Ottawa-based Martello Technologies Group, which combines network performance management with SD-WAN to provide a unique hybrid unified communications-SD WAN solution, has been enlisted by BlackBerry to develop an Internet of Things solution. That solution will use BlackBerry QNX technology to provide the ability to optimize multiple cellular providers in smart cars travelling at highway speeds, in real time. Martello is one of seven Canadian startups selected to work with BlackBerry in developing technology aimed at specific projects within the BlackBerry QNX environment. They will do this work through the BlackBerry L-SPARK Accelerator program, which was announced in September. The seven selected companies are the first cadre of companies to enter the Accelerator program.
“This is really important from a Canadian technology perspective,” said John Proctor, President and CEO of Martello. “BlackBerry working with us smaller folk is so important for developing the Canadian industry. We are grateful for that, and also to L-SPARK for organizing and setting this up.”
The initiative is one of the manifestations of BlackBerry’s deepening focus on the Internet of Things – which they term the Enterprise of Things, to better define the part of the market in which they have interest. Their Spark platform, which they announced in September, and which is a blend of existing BlackBerry functionality and items in development scheduled to roll out in 2019 is the heart of the strategy. BlackBerry QNX, a BlackBerry subsidiary which makes software used in smart car driver assistance systems, is a major component of the strategy. BlackBerry reported last summer that the QNX Software was now in 120 million cars, and that it will be leveraged further for more advanced Internet of Things capabilities with the expansion of BlackBerry’s Spark platform.
This is where the BlackBerry LSPARK Accelerator Program comes in. In September, BlackBerry announced a partnership with Kanata-based L-SPARK, a software-as-a-service accelerator which develops and runs this type of program. The BlackBerry LSPARK program was specifically designed to select, train and support promising Canadian startups developing IoT solutions using BlackBerry QNX technology.
“There was a formal application process,” Proctor said. “We were shortlisted and presented our proposal to a panel. Once, we were accepted, towards the end of October, we started getting BlackBerry training right away.” The program will provide six months of intensive, one-on-one, training aimed to grow and scale each company and bring new products to market.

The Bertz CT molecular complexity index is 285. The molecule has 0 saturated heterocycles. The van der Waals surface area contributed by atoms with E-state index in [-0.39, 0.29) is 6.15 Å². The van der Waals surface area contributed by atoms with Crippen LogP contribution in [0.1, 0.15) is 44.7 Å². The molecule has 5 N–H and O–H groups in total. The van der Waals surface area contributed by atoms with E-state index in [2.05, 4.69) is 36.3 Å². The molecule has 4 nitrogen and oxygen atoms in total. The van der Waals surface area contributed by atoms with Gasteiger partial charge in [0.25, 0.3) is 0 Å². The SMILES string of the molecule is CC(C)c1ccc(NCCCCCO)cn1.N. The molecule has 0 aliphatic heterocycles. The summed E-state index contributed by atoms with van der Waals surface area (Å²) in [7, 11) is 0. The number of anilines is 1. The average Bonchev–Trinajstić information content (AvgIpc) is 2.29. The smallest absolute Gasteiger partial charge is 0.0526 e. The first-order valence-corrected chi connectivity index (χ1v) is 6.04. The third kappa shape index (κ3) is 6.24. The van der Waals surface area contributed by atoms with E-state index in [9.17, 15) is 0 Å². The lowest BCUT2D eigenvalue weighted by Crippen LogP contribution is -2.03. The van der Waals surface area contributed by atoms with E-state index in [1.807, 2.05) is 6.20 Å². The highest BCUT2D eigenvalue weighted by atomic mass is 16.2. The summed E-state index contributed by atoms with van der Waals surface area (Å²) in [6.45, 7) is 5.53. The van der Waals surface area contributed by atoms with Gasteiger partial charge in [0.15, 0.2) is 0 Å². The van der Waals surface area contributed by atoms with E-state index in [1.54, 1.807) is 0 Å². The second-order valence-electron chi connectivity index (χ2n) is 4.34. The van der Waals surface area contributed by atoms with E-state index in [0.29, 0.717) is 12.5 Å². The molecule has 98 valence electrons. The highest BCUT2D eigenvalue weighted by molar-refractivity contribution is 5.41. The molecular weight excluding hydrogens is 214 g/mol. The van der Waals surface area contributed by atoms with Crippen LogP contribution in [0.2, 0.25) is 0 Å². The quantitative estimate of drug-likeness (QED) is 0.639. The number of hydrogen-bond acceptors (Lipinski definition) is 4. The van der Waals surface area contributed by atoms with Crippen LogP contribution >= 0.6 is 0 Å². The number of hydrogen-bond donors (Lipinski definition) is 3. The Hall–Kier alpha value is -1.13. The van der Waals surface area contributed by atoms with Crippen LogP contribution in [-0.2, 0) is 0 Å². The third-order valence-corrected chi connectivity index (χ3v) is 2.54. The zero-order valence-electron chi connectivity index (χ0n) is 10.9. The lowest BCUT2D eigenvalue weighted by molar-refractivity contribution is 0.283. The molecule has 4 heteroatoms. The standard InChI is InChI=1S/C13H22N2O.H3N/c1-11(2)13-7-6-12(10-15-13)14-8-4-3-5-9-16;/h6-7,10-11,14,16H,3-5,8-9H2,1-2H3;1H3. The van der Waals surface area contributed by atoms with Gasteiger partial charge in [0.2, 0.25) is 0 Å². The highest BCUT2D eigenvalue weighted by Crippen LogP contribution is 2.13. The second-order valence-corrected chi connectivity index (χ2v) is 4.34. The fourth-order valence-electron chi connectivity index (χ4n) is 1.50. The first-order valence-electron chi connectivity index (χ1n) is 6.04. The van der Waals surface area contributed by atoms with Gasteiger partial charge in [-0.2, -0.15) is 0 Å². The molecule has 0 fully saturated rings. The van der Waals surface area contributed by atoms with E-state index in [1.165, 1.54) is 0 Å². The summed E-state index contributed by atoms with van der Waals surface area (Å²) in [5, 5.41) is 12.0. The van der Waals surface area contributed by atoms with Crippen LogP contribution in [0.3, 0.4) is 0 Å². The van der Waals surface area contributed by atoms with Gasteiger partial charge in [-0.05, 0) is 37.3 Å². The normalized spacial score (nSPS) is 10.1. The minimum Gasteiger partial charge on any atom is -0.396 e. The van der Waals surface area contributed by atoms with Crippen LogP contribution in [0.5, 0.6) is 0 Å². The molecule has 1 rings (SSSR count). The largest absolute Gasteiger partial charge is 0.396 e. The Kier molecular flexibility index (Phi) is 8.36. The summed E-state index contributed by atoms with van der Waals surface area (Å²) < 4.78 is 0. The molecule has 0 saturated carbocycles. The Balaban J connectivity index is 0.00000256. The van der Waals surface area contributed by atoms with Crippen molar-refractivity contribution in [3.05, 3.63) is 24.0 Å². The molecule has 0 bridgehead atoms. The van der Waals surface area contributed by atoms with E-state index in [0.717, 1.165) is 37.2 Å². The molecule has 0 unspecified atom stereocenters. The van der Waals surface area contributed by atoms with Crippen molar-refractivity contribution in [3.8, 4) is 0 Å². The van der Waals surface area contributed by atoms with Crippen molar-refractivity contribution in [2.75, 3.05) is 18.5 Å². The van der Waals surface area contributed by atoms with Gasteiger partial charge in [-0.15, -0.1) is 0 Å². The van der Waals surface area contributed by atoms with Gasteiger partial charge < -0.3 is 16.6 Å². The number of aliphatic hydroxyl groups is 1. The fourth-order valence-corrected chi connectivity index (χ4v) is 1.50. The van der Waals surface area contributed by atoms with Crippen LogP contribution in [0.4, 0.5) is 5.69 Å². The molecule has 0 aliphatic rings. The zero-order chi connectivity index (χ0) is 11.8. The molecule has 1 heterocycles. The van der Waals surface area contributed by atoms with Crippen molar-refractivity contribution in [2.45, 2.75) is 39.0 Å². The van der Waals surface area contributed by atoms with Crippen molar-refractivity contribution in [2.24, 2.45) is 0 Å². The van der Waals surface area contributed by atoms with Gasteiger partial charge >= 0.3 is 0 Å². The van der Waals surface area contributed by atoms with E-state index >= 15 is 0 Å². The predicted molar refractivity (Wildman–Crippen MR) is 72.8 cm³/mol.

“What is really helpful here is the access to the leadership and the technology within BlackBerry,” Proctor said. “We aren’t developing something in the hope that BlackBerry will like it and want to use it. We are now working on building something based specifically on BlackBerry’s input, in an organized program focused on developing something that BlackBerry wants. We are the biggest of the seven companies selected for the program, but BlackBerry is much bigger than us. It would be hard for any of these seven to work on our own with BlackBerry, without this program.”
Martello’s specific solution will leverage their facility with both network performance management and SD-WAN to produce a solution that will optimize multiple cellular networks running in BlackBerry QNS.
“We are making sure that what we can do already can work at speed,” Proctor said. “It has to be able to support multiple cellular connections, has to be able to work in motion, at a 100 km/hr speed, and it’s absolutely critical to be able to do that in real time.”
Two of the other program participants are also from Ottawa – identity and access management provider Bluink, and EVE [Evolved Vehicle Environments], which makes software for connected cars. Acerta Analytics Solutions from Kitchener makes a SaaS platform that uses machine learning to provide real-time malfunction detection and failure prediction. KyberSecurity, from Montreal, protects applications with an interlocked suite of advanced multilayered cybersecurity technologies. Edmonton’s Soltare makes a solution iHear, that provides automatic detection and directional identification of approaching emergency vehicles, part of the company’s focus on building smart sensory safety systems for cars. Visionary Semiconductor of Waterloo looks to overcome the heavy computing and form factor problems of current 3D imaging technologies with colour imaging and depth mapping through one compact device.